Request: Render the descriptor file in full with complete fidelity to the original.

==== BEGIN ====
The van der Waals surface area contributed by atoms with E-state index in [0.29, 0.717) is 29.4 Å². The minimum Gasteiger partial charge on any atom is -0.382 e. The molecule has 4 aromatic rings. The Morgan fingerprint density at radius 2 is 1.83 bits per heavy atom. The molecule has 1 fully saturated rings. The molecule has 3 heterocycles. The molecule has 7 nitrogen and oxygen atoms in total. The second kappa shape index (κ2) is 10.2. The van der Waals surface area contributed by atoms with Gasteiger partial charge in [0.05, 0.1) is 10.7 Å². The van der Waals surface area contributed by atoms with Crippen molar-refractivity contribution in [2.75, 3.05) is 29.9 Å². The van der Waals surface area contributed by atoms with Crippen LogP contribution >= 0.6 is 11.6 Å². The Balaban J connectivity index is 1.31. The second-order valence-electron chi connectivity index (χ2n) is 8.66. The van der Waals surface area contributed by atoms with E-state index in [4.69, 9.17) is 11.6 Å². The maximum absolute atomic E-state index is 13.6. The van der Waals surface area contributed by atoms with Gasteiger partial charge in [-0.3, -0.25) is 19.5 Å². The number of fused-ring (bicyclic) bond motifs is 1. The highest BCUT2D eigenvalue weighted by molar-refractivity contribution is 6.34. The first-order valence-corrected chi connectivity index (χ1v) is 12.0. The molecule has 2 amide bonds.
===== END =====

The van der Waals surface area contributed by atoms with E-state index in [0.29, 0.717) is 29.4 Å². The minimum Gasteiger partial charge on any atom is -0.382 e. The molecule has 4 aromatic rings. The Morgan fingerprint density at radius 2 is 1.83 bits per heavy atom. The molecule has 1 fully saturated rings. The molecule has 3 heterocycles. The molecule has 7 nitrogen and oxygen atoms in total. The second kappa shape index (κ2) is 10.2. The van der Waals surface area contributed by atoms with Gasteiger partial charge in [0.05, 0.1) is 10.7 Å². The van der Waals surface area contributed by atoms with Crippen molar-refractivity contribution in [2.75, 3.05) is 29.9 Å². The van der Waals surface area contributed by atoms with Crippen LogP contribution >= 0.6 is 11.6 Å². The Balaban J connectivity index is 1.31. The second-order valence-electron chi connectivity index (χ2n) is 8.66. The van der Waals surface area contributed by atoms with E-state index in [4.69, 9.17) is 11.6 Å². The maximum absolute atomic E-state index is 13.6. The van der Waals surface area contributed by atoms with Gasteiger partial charge in [-0.3, -0.25) is 19.5 Å². The number of fused-ring (bicyclic) bond motifs is 1. The highest BCUT2D eigenvalue weighted by molar-refractivity contribution is 6.34. The first-order valence-corrected chi connectivity index (χ1v) is 12.0. The molecule has 2 amide bonds.